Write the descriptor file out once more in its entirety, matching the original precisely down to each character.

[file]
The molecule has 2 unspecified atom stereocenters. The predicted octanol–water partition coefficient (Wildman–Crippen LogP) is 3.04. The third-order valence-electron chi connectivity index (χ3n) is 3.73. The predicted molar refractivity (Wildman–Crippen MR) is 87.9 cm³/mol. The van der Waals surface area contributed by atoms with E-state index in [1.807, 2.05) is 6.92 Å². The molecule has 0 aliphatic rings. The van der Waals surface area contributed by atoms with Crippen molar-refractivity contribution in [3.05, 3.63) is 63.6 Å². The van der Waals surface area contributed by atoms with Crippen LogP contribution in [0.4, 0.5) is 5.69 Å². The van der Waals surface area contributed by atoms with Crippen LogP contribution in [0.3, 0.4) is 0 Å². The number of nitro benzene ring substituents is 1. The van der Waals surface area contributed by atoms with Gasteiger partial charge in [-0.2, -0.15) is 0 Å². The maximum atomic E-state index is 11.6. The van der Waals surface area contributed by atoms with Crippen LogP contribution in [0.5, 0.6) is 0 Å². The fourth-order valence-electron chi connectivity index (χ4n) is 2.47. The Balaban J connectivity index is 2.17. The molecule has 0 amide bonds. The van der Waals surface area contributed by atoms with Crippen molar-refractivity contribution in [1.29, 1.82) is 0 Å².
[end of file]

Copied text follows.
The molecule has 2 unspecified atom stereocenters. The predicted octanol–water partition coefficient (Wildman–Crippen LogP) is 3.04. The third-order valence-electron chi connectivity index (χ3n) is 3.73. The predicted molar refractivity (Wildman–Crippen MR) is 87.9 cm³/mol. The van der Waals surface area contributed by atoms with E-state index in [1.807, 2.05) is 6.92 Å². The molecule has 0 aliphatic rings. The van der Waals surface area contributed by atoms with Crippen molar-refractivity contribution in [3.05, 3.63) is 63.6 Å². The van der Waals surface area contributed by atoms with Crippen LogP contribution in [0.4, 0.5) is 5.69 Å². The van der Waals surface area contributed by atoms with Crippen LogP contribution in [0.3, 0.4) is 0 Å². The number of nitro benzene ring substituents is 1. The van der Waals surface area contributed by atoms with Gasteiger partial charge in [-0.2, -0.15) is 0 Å². The maximum atomic E-state index is 11.6. The van der Waals surface area contributed by atoms with Crippen LogP contribution in [0.5, 0.6) is 0 Å². The fourth-order valence-electron chi connectivity index (χ4n) is 2.47. The Balaban J connectivity index is 2.17. The molecule has 0 amide bonds. The van der Waals surface area contributed by atoms with Crippen molar-refractivity contribution in [1.29, 1.82) is 0 Å².